“Norms for Terms in Funding Contracts
COVID-19 has shown that the terms of contracts to fund the development of new countermeasures to address an emerging pandemic (“funding agreements”) largely determine what state actors can and cannot do to rapidly expand access. The pandemic has further confirmed countries’ tendencies toward nationalism, their willingness to expend unprecedented sums of money toward the development and procurement of countermeasures, and the impropriety of monopolies under these circumstances.
A treaty on pandemic preparedness and response should recognize this reality, and should commit governments to implement terms in future funding agreements that would guarantee the ability to perform a technology transfer of all of the inputs needed to enable generic manufacture of any useful countermeasures (a “deep technology transfer”). Such a deep technology transfer would authorize governments to issue third-party licenses to background and foreground patents, data, knowhow, cell lines, copyrights, regulatory filings and authorizations, and any other input needed to facilitate generic production. Such terms should be implemented at the outset of any pandemic, when governments award massive subsidies and bear the risk of failure, because it is not yet apparent which technology will be useful. There should be no qualifications for governments performing this deep technology transfer.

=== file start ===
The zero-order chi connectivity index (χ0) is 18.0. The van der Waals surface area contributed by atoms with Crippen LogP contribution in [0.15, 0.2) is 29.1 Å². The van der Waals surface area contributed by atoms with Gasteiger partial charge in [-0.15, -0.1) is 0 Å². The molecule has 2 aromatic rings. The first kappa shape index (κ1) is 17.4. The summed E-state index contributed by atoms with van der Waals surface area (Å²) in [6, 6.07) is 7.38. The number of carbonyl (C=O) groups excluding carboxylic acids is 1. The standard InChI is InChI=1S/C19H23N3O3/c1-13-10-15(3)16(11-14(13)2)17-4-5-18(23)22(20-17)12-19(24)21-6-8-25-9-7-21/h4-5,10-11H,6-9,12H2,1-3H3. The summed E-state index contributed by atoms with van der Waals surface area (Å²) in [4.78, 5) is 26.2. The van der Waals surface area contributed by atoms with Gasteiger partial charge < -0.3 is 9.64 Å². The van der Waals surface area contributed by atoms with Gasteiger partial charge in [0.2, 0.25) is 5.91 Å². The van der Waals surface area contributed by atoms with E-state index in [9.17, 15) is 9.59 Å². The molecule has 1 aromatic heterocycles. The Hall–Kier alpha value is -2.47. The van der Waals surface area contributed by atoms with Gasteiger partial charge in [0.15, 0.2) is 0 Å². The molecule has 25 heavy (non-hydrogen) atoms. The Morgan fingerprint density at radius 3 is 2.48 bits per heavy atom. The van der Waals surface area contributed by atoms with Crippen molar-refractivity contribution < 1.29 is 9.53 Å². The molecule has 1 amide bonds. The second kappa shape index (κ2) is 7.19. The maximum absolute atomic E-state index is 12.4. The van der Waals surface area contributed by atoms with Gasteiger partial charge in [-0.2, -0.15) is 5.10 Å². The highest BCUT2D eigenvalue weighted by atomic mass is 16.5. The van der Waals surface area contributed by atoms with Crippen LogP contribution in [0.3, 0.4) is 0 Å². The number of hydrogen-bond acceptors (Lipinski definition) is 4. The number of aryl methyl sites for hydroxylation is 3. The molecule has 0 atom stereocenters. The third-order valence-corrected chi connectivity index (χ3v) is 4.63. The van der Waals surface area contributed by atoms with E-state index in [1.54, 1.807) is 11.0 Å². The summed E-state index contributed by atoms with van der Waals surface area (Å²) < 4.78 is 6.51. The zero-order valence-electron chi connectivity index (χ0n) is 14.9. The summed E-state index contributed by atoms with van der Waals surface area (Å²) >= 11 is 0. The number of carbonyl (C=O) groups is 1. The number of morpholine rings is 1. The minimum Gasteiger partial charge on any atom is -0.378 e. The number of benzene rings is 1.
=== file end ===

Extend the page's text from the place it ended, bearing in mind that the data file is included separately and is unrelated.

The treaty should further commit governments to full transparency of the funding agreements, by obligating them to post the agreements on a publicly accessible website with no or minimal redactions, and to share the contracts with a WHO hosted public repository.
Independent Clinical Trials
In the current pandemic, much of the funding for the initial clinical trials came from governments, but the terms of the funding came with inadequate or no conditions on pricing, equitable access or technology transfer to scale manufacturing.
There have also been controversies over the trial designs.
Some vaccine hesitancy is related to the lack of trust in vaccine manufacturers as the source of data on safety and efficacy.
Many of the government-funded trials were controlled by the developers, and few featured useful head-to-head comparisons of safety and efficacy.